Ecology. Dr. Ahmad Yousef, senior advisor to Gaza's prime minister, described the goal of Rojava's economy to become one that "achieves industrial and ecological integration." [*63] When a commune has ratified a decision, some of the responsibility for carrying out that decision will be vested in a commission, and many communes have an ecological commission, which handles trash collection and other problems of community sanitation. [*64] But it is not just the ecological commissions that work toward this end. Quoting one source, "Throughout the various statements from the economic ministries, one sees mention over and over again about the primacy of ecologically sensible industry..." [*65] To cite it once more, in Article 90, the Rojava Constitution "guarantees the protection of the environment and regards the sustainable development of natural ecosystems as a moral and a sacred national duty." [*66]
"I know that you will visit Kobanî one day and look for the house that witnessed my last days..."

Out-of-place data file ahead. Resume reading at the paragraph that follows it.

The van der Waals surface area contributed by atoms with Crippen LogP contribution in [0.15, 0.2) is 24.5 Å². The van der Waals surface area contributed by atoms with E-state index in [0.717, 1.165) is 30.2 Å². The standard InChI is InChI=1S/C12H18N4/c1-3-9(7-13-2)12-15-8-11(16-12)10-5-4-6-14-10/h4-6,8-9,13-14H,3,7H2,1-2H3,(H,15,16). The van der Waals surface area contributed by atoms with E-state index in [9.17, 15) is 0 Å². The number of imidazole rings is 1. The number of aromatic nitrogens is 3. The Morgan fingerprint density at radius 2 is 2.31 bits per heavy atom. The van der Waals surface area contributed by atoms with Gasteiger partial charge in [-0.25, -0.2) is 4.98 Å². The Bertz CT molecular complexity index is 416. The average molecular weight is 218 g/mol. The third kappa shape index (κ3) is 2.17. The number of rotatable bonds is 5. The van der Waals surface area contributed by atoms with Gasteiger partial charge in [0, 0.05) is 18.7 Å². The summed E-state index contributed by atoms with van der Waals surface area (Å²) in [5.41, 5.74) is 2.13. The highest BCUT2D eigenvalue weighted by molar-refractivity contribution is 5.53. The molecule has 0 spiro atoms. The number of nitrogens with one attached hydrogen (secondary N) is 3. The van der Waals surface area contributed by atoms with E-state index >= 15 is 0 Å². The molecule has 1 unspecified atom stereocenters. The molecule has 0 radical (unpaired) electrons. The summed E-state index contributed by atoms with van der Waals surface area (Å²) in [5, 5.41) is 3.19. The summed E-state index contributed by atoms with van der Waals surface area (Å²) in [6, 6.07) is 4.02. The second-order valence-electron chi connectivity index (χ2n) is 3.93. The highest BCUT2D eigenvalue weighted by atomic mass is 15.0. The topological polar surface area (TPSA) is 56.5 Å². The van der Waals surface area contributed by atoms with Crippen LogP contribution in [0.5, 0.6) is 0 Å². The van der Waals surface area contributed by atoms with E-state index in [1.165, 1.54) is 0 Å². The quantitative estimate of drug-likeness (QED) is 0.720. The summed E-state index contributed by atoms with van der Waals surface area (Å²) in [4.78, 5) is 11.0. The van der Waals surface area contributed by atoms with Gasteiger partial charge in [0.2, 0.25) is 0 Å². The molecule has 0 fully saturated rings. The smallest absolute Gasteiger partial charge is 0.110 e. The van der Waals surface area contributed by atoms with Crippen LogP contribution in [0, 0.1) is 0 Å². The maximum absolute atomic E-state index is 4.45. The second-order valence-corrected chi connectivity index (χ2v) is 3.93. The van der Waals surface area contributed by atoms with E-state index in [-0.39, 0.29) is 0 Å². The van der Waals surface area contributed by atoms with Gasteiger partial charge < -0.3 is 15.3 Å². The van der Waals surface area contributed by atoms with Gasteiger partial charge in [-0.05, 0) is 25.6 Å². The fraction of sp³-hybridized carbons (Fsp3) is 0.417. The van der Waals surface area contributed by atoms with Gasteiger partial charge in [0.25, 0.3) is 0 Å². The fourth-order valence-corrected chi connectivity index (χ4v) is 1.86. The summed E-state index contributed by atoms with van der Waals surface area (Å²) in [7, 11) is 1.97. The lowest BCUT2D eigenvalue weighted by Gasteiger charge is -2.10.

On May 4, 2013, the Rojava military had its first engagements with religious extremists in the cities of Hasaka and Ras al-Ain, in Northeast Syria. [*68] Within the context of the Syrian Civil War, which grew up with the protests throughout the Middle East known as the Arab Spring, [*69] Rojava has been battling the Islamic State while organizing its own revolution at home. Throughout 2013, there had been a number of skirmishes, all of a relatively low-scale, with one incident, for instance, taking the lives of 35 Jihadists and 19 Rojavan freedom fighters. [*70] A number of offensives leaves the Rojavans in a good place, with the October Kurdish Offensive taking a number of villages on the Syria-Iraq border, like Tel Kocer, [*71] the November Kurdish Offensive taking the villages Ghebesh and Tal Shemarin, [*72] and the December Kurdish Offensive with the attack on Tell Brak, which cost heavy casualties among the Islamic soldiers. [*73] Most famously, the YPG and the YPJ survived the siege of Kobanî, where the city was sieged, taken briefly by ISIS, and then liberated by the armed forces of the YPG and YPJ, with a resultant loss in life pointing to around 500 Kurdish fighters dead and around 1,500 Islamic fundamentalists dead. [*74]